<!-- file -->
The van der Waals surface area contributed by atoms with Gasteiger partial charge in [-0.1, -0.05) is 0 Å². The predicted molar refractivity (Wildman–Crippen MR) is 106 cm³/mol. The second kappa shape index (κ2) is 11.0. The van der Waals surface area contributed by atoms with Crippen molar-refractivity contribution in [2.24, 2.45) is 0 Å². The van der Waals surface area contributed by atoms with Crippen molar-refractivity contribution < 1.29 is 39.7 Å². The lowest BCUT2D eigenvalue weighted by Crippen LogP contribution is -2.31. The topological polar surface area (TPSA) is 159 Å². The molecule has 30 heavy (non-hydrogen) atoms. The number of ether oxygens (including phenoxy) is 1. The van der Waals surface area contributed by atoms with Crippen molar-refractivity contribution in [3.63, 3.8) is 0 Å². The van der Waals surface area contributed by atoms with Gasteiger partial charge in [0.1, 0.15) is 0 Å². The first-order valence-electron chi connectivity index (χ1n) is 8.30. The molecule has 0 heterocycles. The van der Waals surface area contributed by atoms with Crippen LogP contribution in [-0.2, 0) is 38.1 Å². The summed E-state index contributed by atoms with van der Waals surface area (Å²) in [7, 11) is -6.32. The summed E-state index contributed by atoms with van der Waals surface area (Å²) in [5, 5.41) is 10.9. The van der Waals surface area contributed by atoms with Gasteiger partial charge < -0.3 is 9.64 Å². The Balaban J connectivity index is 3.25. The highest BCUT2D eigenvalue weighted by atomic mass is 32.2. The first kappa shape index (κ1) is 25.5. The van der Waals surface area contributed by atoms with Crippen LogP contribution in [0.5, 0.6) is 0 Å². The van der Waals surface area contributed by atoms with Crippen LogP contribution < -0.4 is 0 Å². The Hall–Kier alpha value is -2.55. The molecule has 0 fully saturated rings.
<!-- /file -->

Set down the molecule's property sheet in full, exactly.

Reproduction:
The van der Waals surface area contributed by atoms with Gasteiger partial charge in [-0.1, -0.05) is 0 Å². The predicted molar refractivity (Wildman–Crippen MR) is 106 cm³/mol. The second kappa shape index (κ2) is 11.0. The van der Waals surface area contributed by atoms with Crippen molar-refractivity contribution in [2.24, 2.45) is 0 Å². The van der Waals surface area contributed by atoms with Crippen molar-refractivity contribution < 1.29 is 39.7 Å². The lowest BCUT2D eigenvalue weighted by Crippen LogP contribution is -2.31. The topological polar surface area (TPSA) is 159 Å². The molecule has 30 heavy (non-hydrogen) atoms. The number of ether oxygens (including phenoxy) is 1. The van der Waals surface area contributed by atoms with Crippen molar-refractivity contribution in [3.63, 3.8) is 0 Å². The van der Waals surface area contributed by atoms with Gasteiger partial charge in [0.1, 0.15) is 0 Å². The first-order valence-electron chi connectivity index (χ1n) is 8.30. The molecule has 0 heterocycles. The van der Waals surface area contributed by atoms with Crippen LogP contribution in [-0.2, 0) is 38.1 Å². The summed E-state index contributed by atoms with van der Waals surface area (Å²) in [7, 11) is -6.32. The summed E-state index contributed by atoms with van der Waals surface area (Å²) in [5, 5.41) is 10.9. The van der Waals surface area contributed by atoms with Gasteiger partial charge < -0.3 is 9.64 Å². The Balaban J connectivity index is 3.25. The highest BCUT2D eigenvalue weighted by atomic mass is 32.2. The first kappa shape index (κ1) is 25.5. The van der Waals surface area contributed by atoms with Crippen LogP contribution in [0.5, 0.6) is 0 Å². The van der Waals surface area contributed by atoms with Crippen LogP contribution < -0.4 is 0 Å². The Hall–Kier alpha value is -2.55. The molecule has 0 fully saturated rings.